M. S. QUAY. Vice Pres.
JNO. GRABBING, Secretary.
H. J. SPBYBRBJS, Treasurer.
If yon want HOME INSURANCE procure a pol
icy in the ROCHESTER INSURANCE CO. at this
ALPS INS. CO.,
OF BJfIE, PA.
CASH CAPITAL $350,000
HOME LIFE INSURANCE CO.
OF NEW YORK.
CASH ASSETTS.,. $3,500,C0
TRAVELERS’ LIFE AND ACCI
DENT INSURANCE CO.,
OF HARTFORD, CONN.
CASH A9SEETS OVER $2,259,9-13.
Representing the above first class Insurance
Companies, acknowledged to be amongst the best
and most reliable in the world, and representing
a gross cash capital of nearly $10,000,000,1 am em
abled to make insurance to any amount desired-
Applications promptly attended to, and Policies
written without delay, and at Cair rateaand liberal
terms. Looses liberally adjusted and promptly
paid. INSL’ HE TO-DAY! By one year’s delay
you may lose the savings of years. Delays arc
dangerous, and life uncertain; therelore, Insure to
nay . ''One to-day is worth two to-morrows .”
Quality, also, is of the utmost importance. The
low priced, worthless article, always proves the
dearest. The above companies are known to be
among the best apd wealthiest in the world. “As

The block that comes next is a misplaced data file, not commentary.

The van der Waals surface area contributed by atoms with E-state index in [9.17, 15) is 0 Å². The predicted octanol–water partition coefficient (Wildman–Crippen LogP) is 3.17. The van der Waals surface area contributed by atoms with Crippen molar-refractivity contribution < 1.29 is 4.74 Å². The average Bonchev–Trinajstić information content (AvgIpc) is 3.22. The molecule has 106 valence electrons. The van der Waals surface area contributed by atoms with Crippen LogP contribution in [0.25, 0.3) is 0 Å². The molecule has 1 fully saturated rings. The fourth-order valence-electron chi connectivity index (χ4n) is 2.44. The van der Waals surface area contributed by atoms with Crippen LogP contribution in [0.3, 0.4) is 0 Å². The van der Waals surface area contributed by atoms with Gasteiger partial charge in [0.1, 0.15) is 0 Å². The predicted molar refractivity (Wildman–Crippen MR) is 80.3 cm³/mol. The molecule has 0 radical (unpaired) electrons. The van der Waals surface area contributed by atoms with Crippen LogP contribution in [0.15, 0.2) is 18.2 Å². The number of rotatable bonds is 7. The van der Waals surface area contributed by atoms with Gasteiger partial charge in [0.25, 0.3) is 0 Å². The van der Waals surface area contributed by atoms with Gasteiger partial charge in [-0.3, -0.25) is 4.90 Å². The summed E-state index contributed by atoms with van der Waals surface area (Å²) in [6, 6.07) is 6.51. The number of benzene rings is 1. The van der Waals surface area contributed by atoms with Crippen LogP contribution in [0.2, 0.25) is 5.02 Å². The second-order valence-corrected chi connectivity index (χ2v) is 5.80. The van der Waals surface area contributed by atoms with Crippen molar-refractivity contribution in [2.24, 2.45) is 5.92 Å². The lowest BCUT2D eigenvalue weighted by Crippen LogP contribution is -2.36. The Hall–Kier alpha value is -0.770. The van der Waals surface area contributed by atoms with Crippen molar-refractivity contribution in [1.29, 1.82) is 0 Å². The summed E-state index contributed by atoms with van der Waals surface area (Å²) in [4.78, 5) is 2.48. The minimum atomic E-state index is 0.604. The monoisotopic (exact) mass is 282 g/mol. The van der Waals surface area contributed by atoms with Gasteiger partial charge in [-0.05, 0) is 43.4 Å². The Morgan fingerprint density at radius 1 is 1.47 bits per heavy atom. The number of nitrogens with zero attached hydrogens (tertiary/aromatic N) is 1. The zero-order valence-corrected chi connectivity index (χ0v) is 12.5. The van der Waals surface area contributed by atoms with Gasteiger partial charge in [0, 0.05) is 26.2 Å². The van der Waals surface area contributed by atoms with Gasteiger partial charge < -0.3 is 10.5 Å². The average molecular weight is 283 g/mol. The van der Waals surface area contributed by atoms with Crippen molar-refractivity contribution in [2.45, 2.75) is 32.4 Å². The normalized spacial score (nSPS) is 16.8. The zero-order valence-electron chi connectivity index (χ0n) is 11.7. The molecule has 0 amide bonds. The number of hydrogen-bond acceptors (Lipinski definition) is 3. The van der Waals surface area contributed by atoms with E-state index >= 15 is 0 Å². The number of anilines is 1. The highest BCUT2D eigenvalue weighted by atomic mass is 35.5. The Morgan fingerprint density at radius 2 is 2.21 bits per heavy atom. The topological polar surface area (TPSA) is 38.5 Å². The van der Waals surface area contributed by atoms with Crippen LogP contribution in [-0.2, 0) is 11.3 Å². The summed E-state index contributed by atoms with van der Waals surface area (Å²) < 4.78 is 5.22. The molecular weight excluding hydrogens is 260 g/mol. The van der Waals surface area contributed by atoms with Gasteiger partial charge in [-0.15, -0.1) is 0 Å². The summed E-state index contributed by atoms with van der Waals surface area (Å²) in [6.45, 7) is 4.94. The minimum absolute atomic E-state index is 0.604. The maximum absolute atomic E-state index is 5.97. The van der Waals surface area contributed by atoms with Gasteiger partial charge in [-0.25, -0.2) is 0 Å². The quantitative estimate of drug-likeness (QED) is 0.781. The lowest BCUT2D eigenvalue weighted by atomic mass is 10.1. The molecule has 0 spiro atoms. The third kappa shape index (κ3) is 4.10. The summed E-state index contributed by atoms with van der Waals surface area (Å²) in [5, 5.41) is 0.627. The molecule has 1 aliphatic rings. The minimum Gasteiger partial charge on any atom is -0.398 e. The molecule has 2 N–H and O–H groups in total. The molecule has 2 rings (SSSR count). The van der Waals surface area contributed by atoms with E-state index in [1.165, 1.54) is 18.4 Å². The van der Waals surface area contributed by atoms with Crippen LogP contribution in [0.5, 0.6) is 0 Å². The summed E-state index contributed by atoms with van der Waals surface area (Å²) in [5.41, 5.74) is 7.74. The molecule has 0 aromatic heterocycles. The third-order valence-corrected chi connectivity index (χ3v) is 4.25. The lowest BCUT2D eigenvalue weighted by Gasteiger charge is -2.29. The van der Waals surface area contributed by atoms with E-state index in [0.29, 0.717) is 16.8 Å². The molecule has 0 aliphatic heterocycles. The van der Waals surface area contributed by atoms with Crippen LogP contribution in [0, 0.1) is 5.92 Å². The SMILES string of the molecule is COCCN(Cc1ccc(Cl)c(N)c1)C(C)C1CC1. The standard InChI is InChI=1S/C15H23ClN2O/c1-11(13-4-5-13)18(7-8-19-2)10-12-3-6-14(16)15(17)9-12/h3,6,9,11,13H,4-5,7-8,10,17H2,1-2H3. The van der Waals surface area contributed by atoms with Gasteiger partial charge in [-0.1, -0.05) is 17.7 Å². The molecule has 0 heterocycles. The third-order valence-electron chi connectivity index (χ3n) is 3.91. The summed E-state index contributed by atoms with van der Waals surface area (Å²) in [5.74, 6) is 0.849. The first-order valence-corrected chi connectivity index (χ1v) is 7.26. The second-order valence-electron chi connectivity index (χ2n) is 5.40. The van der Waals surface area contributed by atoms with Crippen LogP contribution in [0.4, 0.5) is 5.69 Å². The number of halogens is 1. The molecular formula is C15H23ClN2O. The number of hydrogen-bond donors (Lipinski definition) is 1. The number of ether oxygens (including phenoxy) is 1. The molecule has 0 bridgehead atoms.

ye sow that shalHye reap.” u
Grateful for the very liberal patronage already
bestowed, I hope—by a strict attention to a legiti
mate business—not only to merit a continuant of
the same, but a large increase the present year
Mr. Stephen A. Craig is duly authorized to take
applications and receive premiums at .Freedom
and adjoining townships.
CHAS. B. HURST,
(Near the Depot,)
i utlon of the real Potion fori?'
late of the townSli ofX£v«° * f P *U,
decewed. ' MaOTer ' «*» eaid coni*'
.And now to wit; Jane llth i*-, „ 1
taoira and legal representatives' of , P ai e oath,
▼l*li Josephilineeinzer residing ? a 5
tT, filinoh; Aaron Mtaeslnger* «as*
singer and'KilzabetbMtawlnttr £s• W - *£
ver county, Pa.; Samuel Mineatdl, ,n 8 in B*
Wilson county. Term.: David Mtnl, ' re «idlnrt
m Venango Monty,
AbigailMfnesinger, reaid in? in’»h^i neB * n S®f uS
stager,’ residence unknow^Ja m a 0 n . <3 v Martillir
Q. A. Mineainger and Martha Needhl™ I
In the State of Indiana; James Min • ’ res 'd!n.
in* in the State of iuffi John‘ D J er - ««$
Thomas Minesinger. Anthony mw?i IDesin ger
singer, interallied with M ®«-